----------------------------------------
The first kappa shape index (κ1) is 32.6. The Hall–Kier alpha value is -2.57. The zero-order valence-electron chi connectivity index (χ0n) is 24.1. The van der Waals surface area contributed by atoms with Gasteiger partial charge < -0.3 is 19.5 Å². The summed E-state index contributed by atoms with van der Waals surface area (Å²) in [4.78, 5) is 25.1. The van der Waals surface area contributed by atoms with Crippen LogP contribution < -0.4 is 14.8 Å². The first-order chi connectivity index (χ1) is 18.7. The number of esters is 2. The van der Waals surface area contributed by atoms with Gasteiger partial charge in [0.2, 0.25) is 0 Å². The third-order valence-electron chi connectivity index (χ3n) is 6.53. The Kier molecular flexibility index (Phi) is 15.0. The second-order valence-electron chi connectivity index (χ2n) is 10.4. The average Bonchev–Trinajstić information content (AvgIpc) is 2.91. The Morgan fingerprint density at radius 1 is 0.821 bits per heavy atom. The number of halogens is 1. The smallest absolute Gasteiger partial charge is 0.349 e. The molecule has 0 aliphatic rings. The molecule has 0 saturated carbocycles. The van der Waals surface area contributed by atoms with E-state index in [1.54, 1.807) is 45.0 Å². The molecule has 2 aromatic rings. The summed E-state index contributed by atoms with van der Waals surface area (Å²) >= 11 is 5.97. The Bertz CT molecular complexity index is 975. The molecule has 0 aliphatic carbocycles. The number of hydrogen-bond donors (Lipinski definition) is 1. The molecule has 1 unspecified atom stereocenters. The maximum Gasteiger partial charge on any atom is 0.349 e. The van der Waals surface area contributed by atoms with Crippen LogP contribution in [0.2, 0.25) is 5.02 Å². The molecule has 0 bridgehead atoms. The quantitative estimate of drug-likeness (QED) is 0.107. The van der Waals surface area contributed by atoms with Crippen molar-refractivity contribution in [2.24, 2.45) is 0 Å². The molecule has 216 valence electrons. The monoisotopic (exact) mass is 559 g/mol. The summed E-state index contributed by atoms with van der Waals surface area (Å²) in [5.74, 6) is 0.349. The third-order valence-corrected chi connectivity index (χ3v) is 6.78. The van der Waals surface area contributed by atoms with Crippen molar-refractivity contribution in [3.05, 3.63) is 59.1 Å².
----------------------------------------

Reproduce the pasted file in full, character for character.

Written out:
The first kappa shape index (κ1) is 32.6. The Hall–Kier alpha value is -2.57. The zero-order valence-electron chi connectivity index (χ0n) is 24.1. The van der Waals surface area contributed by atoms with Gasteiger partial charge < -0.3 is 19.5 Å². The summed E-state index contributed by atoms with van der Waals surface area (Å²) in [4.78, 5) is 25.1. The van der Waals surface area contributed by atoms with Crippen LogP contribution < -0.4 is 14.8 Å². The first-order chi connectivity index (χ1) is 18.7. The number of esters is 2. The van der Waals surface area contributed by atoms with Gasteiger partial charge in [0.2, 0.25) is 0 Å². The third-order valence-electron chi connectivity index (χ3n) is 6.53. The Kier molecular flexibility index (Phi) is 15.0. The second-order valence-electron chi connectivity index (χ2n) is 10.4. The average Bonchev–Trinajstić information content (AvgIpc) is 2.91. The Morgan fingerprint density at radius 1 is 0.821 bits per heavy atom. The number of halogens is 1. The smallest absolute Gasteiger partial charge is 0.349 e. The molecule has 0 aliphatic rings. The molecule has 0 saturated carbocycles. The van der Waals surface area contributed by atoms with E-state index in [1.54, 1.807) is 45.0 Å². The molecule has 2 aromatic rings. The summed E-state index contributed by atoms with van der Waals surface area (Å²) >= 11 is 5.97. The Bertz CT molecular complexity index is 975. The molecule has 0 aliphatic carbocycles. The number of hydrogen-bond donors (Lipinski definition) is 1. The molecule has 1 unspecified atom stereocenters. The maximum Gasteiger partial charge on any atom is 0.349 e. The van der Waals surface area contributed by atoms with Crippen LogP contribution in [0.2, 0.25) is 5.02 Å². The molecule has 0 bridgehead atoms. The quantitative estimate of drug-likeness (QED) is 0.107. The van der Waals surface area contributed by atoms with Crippen molar-refractivity contribution in [2.24, 2.45) is 0 Å². The molecule has 216 valence electrons. The monoisotopic (exact) mass is 559 g/mol. The summed E-state index contributed by atoms with van der Waals surface area (Å²) in [5.74, 6) is 0.349. The third-order valence-corrected chi connectivity index (χ3v) is 6.78. The van der Waals surface area contributed by atoms with Crippen molar-refractivity contribution in [3.05, 3.63) is 59.1 Å².